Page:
Where'd the teacher go?
Jessica Ziegler became dissatisfied with her son Holden's daycare after one of the teachers quit, leaving the 2-year-old's room short-staffed. "His teacher was on her own with probably 12 kids every day for several months," Ziegler says. But she was in a bind: her family was in the process of selling their house in Las Vegas and buying another in Colorado. "It was not the best time to be making additional big changes," she says. "If we were staying in Las Vegas, he wouldn't have been returning to the daycare center, but it was only twice a week...so I didn't want to rock the boat."
What the experts say
Even quality facilities will experience the occasional ebb and flow of staff, but a revolving door of caregivers is a big red flag. "If turnover occurs more than once in a child's time there, something is wrong," says Barbara Rigney-Hill, associate professor of family and consumer sciences at California State University, in Northridge.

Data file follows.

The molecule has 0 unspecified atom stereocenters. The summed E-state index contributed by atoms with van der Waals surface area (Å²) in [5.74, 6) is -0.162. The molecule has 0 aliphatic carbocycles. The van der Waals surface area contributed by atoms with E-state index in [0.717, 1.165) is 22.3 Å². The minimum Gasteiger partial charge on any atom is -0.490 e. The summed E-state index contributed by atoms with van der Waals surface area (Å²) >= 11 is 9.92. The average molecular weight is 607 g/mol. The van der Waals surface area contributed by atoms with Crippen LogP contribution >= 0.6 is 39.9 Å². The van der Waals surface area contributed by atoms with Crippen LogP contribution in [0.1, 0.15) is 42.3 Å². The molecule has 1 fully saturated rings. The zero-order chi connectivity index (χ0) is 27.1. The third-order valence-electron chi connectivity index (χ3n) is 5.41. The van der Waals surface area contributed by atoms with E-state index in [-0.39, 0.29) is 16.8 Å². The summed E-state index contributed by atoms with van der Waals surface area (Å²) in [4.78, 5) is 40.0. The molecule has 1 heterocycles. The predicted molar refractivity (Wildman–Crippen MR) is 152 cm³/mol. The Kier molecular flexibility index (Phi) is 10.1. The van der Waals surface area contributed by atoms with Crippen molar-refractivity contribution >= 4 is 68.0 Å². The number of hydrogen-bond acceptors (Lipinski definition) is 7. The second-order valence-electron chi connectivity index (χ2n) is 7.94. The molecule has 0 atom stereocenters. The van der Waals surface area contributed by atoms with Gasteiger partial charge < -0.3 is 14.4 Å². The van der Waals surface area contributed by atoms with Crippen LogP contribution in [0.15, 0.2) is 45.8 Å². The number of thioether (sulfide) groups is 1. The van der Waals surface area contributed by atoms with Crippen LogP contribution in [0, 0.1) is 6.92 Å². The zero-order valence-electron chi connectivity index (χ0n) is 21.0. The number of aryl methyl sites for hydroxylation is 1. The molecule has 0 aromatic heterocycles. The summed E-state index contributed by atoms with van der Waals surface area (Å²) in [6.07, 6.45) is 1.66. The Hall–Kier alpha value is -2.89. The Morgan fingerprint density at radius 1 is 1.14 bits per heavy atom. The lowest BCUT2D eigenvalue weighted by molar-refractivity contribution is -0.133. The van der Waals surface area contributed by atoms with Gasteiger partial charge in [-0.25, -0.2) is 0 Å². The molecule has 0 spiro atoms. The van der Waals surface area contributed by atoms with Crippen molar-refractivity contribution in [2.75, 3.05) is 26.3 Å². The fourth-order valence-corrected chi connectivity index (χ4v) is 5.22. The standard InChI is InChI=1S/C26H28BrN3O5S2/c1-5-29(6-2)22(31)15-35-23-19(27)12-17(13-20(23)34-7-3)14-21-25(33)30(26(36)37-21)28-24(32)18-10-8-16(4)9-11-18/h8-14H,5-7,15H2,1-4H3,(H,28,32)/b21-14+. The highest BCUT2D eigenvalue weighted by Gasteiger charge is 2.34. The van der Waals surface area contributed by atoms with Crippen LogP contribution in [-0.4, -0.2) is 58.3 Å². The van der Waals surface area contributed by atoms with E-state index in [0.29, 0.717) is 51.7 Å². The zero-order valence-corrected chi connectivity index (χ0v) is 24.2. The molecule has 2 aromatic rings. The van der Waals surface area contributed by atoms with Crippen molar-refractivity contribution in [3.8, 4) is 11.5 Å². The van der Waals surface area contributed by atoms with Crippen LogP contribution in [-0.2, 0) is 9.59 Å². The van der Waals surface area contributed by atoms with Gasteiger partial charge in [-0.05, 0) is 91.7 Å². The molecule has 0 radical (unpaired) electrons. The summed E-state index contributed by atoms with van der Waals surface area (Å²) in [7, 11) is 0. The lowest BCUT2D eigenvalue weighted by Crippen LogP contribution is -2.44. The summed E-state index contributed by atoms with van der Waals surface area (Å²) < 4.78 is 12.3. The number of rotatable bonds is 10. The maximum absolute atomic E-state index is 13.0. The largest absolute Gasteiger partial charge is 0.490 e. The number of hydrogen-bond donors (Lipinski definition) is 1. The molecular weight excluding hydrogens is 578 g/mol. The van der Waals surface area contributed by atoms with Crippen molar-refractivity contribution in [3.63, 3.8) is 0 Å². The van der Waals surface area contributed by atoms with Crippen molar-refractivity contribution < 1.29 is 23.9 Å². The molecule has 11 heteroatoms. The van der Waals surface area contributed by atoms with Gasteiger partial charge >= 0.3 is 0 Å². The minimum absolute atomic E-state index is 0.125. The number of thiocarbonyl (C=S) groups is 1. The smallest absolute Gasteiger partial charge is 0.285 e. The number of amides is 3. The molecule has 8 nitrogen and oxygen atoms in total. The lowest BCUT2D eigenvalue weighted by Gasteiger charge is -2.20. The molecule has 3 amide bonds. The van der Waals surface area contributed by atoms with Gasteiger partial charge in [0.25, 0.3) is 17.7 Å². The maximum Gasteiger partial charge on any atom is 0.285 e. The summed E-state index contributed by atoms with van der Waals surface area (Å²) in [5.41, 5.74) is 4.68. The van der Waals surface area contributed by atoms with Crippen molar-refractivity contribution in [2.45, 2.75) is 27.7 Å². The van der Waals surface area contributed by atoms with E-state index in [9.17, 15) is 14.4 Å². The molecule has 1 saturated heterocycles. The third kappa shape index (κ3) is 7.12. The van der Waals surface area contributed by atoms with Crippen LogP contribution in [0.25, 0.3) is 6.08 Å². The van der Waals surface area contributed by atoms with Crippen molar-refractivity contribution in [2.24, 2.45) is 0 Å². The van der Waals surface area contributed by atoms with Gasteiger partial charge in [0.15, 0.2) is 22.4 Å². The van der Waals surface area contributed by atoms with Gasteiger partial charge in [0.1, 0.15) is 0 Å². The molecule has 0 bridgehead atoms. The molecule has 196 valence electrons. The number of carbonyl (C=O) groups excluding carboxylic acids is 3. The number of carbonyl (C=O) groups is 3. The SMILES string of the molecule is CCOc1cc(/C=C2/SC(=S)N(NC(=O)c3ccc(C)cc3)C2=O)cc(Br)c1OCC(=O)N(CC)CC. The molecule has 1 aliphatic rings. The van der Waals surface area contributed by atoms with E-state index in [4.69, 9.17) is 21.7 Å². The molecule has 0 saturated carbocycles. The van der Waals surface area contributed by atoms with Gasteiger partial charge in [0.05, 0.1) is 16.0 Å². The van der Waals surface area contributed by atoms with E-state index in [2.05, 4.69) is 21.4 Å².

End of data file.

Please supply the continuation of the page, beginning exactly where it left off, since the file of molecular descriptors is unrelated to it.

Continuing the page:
Of course, even occasional staff turnover can be upsetting. For older children, one way to buffer the loss of a teacher is to make sure your child feels connected to more than one caregiver at the childcare center. "That way, even if a favorite teacher leaves, he'll still feel there are people around who care about him," Zurn says.